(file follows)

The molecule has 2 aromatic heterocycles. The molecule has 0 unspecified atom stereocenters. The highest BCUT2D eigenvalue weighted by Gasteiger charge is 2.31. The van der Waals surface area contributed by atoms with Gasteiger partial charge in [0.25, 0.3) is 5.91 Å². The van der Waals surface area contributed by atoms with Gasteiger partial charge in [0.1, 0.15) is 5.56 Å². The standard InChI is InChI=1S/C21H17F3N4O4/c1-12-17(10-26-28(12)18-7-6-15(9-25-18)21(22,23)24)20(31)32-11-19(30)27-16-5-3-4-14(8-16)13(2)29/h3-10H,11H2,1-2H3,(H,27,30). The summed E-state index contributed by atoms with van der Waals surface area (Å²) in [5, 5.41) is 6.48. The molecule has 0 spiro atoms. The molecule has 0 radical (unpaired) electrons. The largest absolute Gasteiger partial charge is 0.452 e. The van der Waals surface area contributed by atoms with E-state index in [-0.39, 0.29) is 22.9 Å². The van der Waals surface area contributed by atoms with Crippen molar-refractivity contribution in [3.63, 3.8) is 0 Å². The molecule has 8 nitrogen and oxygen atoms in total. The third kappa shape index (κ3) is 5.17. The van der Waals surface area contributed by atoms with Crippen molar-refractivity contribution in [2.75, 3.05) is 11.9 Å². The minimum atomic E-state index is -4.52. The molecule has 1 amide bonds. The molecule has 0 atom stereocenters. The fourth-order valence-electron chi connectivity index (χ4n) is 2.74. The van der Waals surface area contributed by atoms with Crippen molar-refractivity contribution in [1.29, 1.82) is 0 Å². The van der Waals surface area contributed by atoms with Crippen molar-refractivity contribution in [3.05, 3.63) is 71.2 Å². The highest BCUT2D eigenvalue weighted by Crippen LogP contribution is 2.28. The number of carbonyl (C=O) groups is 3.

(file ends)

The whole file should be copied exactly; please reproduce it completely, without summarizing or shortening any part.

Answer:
The molecule has 2 aromatic heterocycles. The molecule has 0 unspecified atom stereocenters. The highest BCUT2D eigenvalue weighted by Gasteiger charge is 2.31. The van der Waals surface area contributed by atoms with Gasteiger partial charge in [0.25, 0.3) is 5.91 Å². The van der Waals surface area contributed by atoms with Gasteiger partial charge in [0.1, 0.15) is 5.56 Å². The standard InChI is InChI=1S/C21H17F3N4O4/c1-12-17(10-26-28(12)18-7-6-15(9-25-18)21(22,23)24)20(31)32-11-19(30)27-16-5-3-4-14(8-16)13(2)29/h3-10H,11H2,1-2H3,(H,27,30). The summed E-state index contributed by atoms with van der Waals surface area (Å²) in [5, 5.41) is 6.48. The molecule has 0 spiro atoms. The molecule has 0 radical (unpaired) electrons. The largest absolute Gasteiger partial charge is 0.452 e. The van der Waals surface area contributed by atoms with E-state index in [-0.39, 0.29) is 22.9 Å². The van der Waals surface area contributed by atoms with Crippen molar-refractivity contribution in [3.63, 3.8) is 0 Å². The molecule has 8 nitrogen and oxygen atoms in total. The third kappa shape index (κ3) is 5.17. The van der Waals surface area contributed by atoms with Crippen molar-refractivity contribution in [2.75, 3.05) is 11.9 Å². The minimum atomic E-state index is -4.52. The molecule has 1 amide bonds. The molecule has 0 atom stereocenters. The fourth-order valence-electron chi connectivity index (χ4n) is 2.74. The van der Waals surface area contributed by atoms with Crippen molar-refractivity contribution in [1.29, 1.82) is 0 Å². The van der Waals surface area contributed by atoms with Crippen molar-refractivity contribution in [3.05, 3.63) is 71.2 Å². The highest BCUT2D eigenvalue weighted by Crippen LogP contribution is 2.28. The number of carbonyl (C=O) groups is 3.